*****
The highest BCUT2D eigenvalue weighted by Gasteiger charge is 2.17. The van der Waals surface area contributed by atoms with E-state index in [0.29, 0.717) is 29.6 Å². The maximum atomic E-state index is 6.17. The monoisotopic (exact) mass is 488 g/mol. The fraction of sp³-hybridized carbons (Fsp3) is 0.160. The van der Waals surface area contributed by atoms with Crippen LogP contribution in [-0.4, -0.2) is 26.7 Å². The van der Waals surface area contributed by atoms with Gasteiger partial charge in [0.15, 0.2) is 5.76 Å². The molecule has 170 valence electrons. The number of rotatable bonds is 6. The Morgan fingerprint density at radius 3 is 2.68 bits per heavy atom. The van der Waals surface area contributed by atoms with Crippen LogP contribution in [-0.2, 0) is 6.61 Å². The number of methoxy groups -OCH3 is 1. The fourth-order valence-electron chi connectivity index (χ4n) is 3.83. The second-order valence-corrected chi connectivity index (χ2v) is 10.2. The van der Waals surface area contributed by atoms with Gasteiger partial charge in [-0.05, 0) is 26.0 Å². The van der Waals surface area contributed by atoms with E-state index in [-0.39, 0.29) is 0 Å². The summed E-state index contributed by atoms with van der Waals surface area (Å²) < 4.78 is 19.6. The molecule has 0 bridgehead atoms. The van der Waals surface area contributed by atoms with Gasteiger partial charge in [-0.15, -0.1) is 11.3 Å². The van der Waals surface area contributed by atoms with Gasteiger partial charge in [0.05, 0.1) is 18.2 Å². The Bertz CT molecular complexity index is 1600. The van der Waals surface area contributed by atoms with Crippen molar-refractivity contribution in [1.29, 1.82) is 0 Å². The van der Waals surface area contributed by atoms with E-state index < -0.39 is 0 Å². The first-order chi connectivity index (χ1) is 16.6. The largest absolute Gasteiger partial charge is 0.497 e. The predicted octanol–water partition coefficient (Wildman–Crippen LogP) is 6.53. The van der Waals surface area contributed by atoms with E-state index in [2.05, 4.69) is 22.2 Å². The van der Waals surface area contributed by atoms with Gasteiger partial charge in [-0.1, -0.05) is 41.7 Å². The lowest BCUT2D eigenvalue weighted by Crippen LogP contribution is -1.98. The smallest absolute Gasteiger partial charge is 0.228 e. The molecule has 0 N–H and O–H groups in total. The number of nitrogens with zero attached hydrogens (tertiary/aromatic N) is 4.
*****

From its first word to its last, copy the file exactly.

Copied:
The highest BCUT2D eigenvalue weighted by Gasteiger charge is 2.17. The van der Waals surface area contributed by atoms with E-state index in [0.29, 0.717) is 29.6 Å². The maximum atomic E-state index is 6.17. The monoisotopic (exact) mass is 488 g/mol. The fraction of sp³-hybridized carbons (Fsp3) is 0.160. The van der Waals surface area contributed by atoms with Crippen LogP contribution in [-0.4, -0.2) is 26.7 Å². The van der Waals surface area contributed by atoms with Gasteiger partial charge in [0.15, 0.2) is 5.76 Å². The molecule has 170 valence electrons. The number of rotatable bonds is 6. The Morgan fingerprint density at radius 3 is 2.68 bits per heavy atom. The van der Waals surface area contributed by atoms with Crippen LogP contribution in [-0.2, 0) is 6.61 Å². The number of methoxy groups -OCH3 is 1. The fourth-order valence-electron chi connectivity index (χ4n) is 3.83. The second-order valence-corrected chi connectivity index (χ2v) is 10.2. The van der Waals surface area contributed by atoms with Gasteiger partial charge in [-0.05, 0) is 26.0 Å². The van der Waals surface area contributed by atoms with E-state index in [-0.39, 0.29) is 0 Å². The summed E-state index contributed by atoms with van der Waals surface area (Å²) < 4.78 is 19.6. The molecule has 0 bridgehead atoms. The van der Waals surface area contributed by atoms with Gasteiger partial charge in [-0.15, -0.1) is 11.3 Å². The van der Waals surface area contributed by atoms with Gasteiger partial charge in [0.05, 0.1) is 18.2 Å². The Bertz CT molecular complexity index is 1600. The van der Waals surface area contributed by atoms with Crippen molar-refractivity contribution in [1.29, 1.82) is 0 Å². The van der Waals surface area contributed by atoms with E-state index < -0.39 is 0 Å². The first-order chi connectivity index (χ1) is 16.6. The largest absolute Gasteiger partial charge is 0.497 e. The predicted octanol–water partition coefficient (Wildman–Crippen LogP) is 6.53. The van der Waals surface area contributed by atoms with E-state index in [2.05, 4.69) is 22.2 Å². The van der Waals surface area contributed by atoms with Gasteiger partial charge in [-0.1, -0.05) is 41.7 Å². The lowest BCUT2D eigenvalue weighted by Crippen LogP contribution is -1.98. The smallest absolute Gasteiger partial charge is 0.228 e. The molecule has 0 N–H and O–H groups in total. The number of nitrogens with zero attached hydrogens (tertiary/aromatic N) is 4.